|Drug war related deaths by state, 2007-2009.|
Image Source: Sean Connely et. al. "Mexico Under Siege." Los Angles Times interactive feature.
For the past seven years, Mexico and the United States have put aside their tension-filled history on security matters to forge an unparalleled alliance against Mexico’s drug cartels, one based on sharing sensitive intelligence, U.S. training and joint operational planning.
But now, much of that hard-earned cooperation may be in jeopardy.
The December inauguration of President Enrique Peña Nieto brought the nationalistic Institutional Revolutionary Party (PRI) back to power after 13 years, and with it a whiff of resentment over the deep U.S. involvement in Mexico’s fight against narco-traffickers.
The new administration has shifted priorities away from the U.S.-backed strategy of arresting kingpins, which sparked an unprecedented level of violence among the cartels, and toward an emphasis on prevention and keeping Mexico’s streets safe and calm, Mexican authorities said.
Some U.S. officials fear the coming of an unofficial truce with cartel leaders. The Mexicans see it otherwise. “The objective of fighting organized crime is not in conflict with achieving peace,” said Eduardo Medina Mora, Mexico’s ambassador to the United States.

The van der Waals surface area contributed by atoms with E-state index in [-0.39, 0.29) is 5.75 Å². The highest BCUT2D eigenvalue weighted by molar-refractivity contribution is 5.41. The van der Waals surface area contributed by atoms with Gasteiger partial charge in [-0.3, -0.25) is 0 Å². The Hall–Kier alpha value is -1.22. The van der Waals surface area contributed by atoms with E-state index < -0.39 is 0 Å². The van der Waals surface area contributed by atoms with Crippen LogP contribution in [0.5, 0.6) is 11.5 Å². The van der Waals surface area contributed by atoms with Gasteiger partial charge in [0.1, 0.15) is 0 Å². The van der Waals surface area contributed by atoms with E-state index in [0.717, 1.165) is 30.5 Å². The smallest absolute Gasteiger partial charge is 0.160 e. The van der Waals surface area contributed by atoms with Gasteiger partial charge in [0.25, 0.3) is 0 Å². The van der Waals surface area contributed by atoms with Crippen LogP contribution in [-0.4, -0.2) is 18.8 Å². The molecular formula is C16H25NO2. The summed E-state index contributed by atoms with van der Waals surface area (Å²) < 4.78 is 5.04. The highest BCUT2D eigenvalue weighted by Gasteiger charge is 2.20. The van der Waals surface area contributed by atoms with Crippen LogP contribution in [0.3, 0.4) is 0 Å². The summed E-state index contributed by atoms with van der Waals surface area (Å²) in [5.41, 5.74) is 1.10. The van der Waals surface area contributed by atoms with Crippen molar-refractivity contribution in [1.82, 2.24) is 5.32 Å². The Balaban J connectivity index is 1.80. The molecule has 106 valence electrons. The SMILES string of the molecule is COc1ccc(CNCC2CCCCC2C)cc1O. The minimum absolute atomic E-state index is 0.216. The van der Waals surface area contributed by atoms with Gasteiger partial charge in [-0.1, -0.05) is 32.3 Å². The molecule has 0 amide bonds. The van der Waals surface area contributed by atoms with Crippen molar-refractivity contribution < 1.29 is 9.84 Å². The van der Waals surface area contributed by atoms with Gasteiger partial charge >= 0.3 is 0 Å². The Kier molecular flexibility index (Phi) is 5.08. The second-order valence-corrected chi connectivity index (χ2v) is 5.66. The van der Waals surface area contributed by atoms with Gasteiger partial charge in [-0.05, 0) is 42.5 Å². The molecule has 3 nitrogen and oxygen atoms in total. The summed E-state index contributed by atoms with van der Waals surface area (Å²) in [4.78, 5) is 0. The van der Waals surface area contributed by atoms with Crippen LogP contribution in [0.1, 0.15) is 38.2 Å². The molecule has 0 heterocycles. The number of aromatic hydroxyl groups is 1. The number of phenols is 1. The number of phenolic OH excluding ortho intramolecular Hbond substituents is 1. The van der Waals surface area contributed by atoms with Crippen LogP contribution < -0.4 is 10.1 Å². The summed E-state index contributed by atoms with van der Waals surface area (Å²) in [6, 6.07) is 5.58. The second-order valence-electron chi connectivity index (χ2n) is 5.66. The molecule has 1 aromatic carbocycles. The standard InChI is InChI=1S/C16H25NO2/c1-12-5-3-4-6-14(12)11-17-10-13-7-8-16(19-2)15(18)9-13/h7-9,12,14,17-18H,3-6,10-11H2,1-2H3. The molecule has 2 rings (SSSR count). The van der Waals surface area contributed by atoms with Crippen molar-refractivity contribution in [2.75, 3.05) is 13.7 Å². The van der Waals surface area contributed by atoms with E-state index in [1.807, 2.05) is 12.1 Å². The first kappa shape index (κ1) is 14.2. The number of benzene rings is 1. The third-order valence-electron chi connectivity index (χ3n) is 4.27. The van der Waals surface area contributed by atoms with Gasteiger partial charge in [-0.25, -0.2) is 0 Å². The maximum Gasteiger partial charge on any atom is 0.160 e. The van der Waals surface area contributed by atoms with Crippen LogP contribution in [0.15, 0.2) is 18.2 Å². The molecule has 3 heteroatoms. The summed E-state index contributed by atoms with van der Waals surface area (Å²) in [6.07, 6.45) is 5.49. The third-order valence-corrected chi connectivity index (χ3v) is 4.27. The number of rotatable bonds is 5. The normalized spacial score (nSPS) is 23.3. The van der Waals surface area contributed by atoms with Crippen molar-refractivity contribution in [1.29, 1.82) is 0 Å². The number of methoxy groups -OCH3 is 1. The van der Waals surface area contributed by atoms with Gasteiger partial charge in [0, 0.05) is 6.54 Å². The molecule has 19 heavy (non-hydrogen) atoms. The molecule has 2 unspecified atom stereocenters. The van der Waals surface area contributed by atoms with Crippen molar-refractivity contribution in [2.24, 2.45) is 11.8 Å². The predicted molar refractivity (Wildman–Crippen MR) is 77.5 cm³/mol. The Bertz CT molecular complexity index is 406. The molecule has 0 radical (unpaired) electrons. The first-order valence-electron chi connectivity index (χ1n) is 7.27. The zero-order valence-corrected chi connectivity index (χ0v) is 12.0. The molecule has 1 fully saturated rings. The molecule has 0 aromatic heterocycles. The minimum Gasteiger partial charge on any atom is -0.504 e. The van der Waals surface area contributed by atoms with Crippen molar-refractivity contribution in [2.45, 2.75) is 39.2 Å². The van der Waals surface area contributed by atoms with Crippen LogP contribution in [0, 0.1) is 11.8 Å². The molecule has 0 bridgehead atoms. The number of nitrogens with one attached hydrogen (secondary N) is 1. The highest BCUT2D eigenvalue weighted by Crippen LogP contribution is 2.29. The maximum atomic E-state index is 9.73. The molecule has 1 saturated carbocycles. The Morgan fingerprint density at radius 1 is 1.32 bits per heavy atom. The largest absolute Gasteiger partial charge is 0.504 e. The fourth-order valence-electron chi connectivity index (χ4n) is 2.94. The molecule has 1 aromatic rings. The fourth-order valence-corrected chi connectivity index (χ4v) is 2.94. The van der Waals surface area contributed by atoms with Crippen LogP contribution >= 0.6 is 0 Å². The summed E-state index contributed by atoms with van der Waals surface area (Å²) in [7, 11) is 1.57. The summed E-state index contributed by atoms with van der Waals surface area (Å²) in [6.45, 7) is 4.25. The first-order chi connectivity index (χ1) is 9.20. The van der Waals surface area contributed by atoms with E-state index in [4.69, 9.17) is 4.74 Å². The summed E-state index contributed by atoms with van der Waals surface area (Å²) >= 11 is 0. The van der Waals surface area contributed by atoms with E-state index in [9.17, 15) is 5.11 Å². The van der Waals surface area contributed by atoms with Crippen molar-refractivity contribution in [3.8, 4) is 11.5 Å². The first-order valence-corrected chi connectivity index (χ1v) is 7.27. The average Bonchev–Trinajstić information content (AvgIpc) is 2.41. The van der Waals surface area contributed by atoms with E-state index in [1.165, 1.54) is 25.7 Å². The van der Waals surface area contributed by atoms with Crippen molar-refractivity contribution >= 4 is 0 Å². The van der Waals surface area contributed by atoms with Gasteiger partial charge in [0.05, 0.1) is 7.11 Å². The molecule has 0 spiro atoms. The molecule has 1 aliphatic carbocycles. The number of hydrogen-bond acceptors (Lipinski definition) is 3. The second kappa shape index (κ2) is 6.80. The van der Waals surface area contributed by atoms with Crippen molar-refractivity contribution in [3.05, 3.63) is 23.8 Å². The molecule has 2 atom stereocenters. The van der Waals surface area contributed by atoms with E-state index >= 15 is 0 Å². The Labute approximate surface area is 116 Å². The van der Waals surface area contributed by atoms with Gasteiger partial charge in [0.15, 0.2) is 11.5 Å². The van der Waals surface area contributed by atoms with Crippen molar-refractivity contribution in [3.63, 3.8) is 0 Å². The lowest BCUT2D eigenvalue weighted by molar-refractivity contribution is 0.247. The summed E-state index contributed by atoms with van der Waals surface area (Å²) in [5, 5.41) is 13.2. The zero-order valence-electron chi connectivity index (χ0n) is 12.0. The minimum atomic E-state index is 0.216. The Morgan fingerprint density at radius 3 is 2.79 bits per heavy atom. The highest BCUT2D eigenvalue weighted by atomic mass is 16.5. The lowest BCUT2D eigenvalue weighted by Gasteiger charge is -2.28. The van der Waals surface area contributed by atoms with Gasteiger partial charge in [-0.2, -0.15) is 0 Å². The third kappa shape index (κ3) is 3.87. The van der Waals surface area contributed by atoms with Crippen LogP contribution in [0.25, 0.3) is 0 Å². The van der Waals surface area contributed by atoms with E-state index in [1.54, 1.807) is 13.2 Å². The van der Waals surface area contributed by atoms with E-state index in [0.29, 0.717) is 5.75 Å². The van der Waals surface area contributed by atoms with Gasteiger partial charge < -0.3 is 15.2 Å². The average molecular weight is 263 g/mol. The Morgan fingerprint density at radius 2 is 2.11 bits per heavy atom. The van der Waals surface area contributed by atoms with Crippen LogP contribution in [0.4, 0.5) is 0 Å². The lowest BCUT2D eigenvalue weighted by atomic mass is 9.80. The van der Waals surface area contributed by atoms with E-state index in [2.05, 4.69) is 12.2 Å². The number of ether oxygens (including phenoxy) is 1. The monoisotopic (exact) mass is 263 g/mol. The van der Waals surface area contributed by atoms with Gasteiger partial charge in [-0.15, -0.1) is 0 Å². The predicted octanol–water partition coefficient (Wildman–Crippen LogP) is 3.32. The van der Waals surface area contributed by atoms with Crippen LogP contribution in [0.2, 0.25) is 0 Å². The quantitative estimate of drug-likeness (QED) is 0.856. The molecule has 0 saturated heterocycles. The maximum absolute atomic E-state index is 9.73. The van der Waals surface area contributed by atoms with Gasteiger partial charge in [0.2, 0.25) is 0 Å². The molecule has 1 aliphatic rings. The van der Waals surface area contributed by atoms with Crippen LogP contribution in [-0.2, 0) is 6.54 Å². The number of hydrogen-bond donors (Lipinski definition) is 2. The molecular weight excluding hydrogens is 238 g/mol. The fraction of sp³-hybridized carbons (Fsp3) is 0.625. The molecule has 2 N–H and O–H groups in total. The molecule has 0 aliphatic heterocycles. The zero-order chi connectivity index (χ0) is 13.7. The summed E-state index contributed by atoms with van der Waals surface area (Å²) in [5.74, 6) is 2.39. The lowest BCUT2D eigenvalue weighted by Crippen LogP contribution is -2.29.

Interviews with more than four dozen current and former U.S. and Mexican diplomats, law enforcement agents, military officers and intelligence officials — most of whom agreed to speak about sensitive matters only on condition of anonymity — paint the most detailed public portrait to date of how the two countries grew so close after so many years of distance and distrust, and what is at stake should the alliance be scaled back. 
I recommend that you read the whole thing. The lack of attention paid to events in Mexico by most media outlets is deplorable. 60,000 men and women have died and 25,000 more have gone missing over the last six years. American drug consumption has driven this violence; American officials orchestrated the campaigns designed to stop it. Like it or not, America is inextricably tied to Mexico's home grown terror. This report is as good of an introduction to the role played by the U.S. government in the fight against the cartels as you will find anywhere else.
I would like to focus on one sentence hidden in the body of the report. Shortly after the implementation of the Merida Initiative in 2008, the Mexican intelligence agency CISEN discovered that various cartels were employing American trained, ex-special forces. Understandably alarmed, American intelligence agencies floated a proposal to cut the power of the cartels: